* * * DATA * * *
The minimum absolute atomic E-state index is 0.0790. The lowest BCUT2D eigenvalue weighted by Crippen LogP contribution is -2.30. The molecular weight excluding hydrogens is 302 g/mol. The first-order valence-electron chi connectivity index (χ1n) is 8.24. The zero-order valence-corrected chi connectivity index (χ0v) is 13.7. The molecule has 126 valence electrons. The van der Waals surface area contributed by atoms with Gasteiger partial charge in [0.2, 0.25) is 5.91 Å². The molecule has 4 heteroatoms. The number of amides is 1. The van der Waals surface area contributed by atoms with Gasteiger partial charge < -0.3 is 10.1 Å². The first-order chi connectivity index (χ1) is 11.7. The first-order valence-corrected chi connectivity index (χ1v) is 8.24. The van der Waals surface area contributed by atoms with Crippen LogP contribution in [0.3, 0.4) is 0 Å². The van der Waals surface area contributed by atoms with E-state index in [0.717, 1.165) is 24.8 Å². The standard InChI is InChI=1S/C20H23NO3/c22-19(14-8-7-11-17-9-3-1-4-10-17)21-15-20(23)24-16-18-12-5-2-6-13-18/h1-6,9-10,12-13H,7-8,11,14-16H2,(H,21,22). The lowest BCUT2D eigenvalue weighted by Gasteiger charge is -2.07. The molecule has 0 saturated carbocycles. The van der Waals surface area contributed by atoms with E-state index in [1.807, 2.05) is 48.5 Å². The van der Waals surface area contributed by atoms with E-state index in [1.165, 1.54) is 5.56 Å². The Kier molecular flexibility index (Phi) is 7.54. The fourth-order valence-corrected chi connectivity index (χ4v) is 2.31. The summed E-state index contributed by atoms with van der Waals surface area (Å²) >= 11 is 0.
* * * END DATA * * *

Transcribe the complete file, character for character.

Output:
The minimum absolute atomic E-state index is 0.0790. The lowest BCUT2D eigenvalue weighted by Crippen LogP contribution is -2.30. The molecular weight excluding hydrogens is 302 g/mol. The first-order valence-electron chi connectivity index (χ1n) is 8.24. The zero-order valence-corrected chi connectivity index (χ0v) is 13.7. The molecule has 126 valence electrons. The van der Waals surface area contributed by atoms with Gasteiger partial charge in [0.2, 0.25) is 5.91 Å². The molecule has 4 heteroatoms. The number of amides is 1. The van der Waals surface area contributed by atoms with Gasteiger partial charge < -0.3 is 10.1 Å². The first-order chi connectivity index (χ1) is 11.7. The first-order valence-corrected chi connectivity index (χ1v) is 8.24. The van der Waals surface area contributed by atoms with Crippen LogP contribution in [0.3, 0.4) is 0 Å². The van der Waals surface area contributed by atoms with E-state index in [0.717, 1.165) is 24.8 Å². The standard InChI is InChI=1S/C20H23NO3/c22-19(14-8-7-11-17-9-3-1-4-10-17)21-15-20(23)24-16-18-12-5-2-6-13-18/h1-6,9-10,12-13H,7-8,11,14-16H2,(H,21,22). The lowest BCUT2D eigenvalue weighted by Gasteiger charge is -2.07. The molecule has 0 saturated carbocycles. The van der Waals surface area contributed by atoms with E-state index in [1.807, 2.05) is 48.5 Å². The van der Waals surface area contributed by atoms with E-state index in [1.165, 1.54) is 5.56 Å². The Kier molecular flexibility index (Phi) is 7.54. The fourth-order valence-corrected chi connectivity index (χ4v) is 2.31. The summed E-state index contributed by atoms with van der Waals surface area (Å²) >= 11 is 0.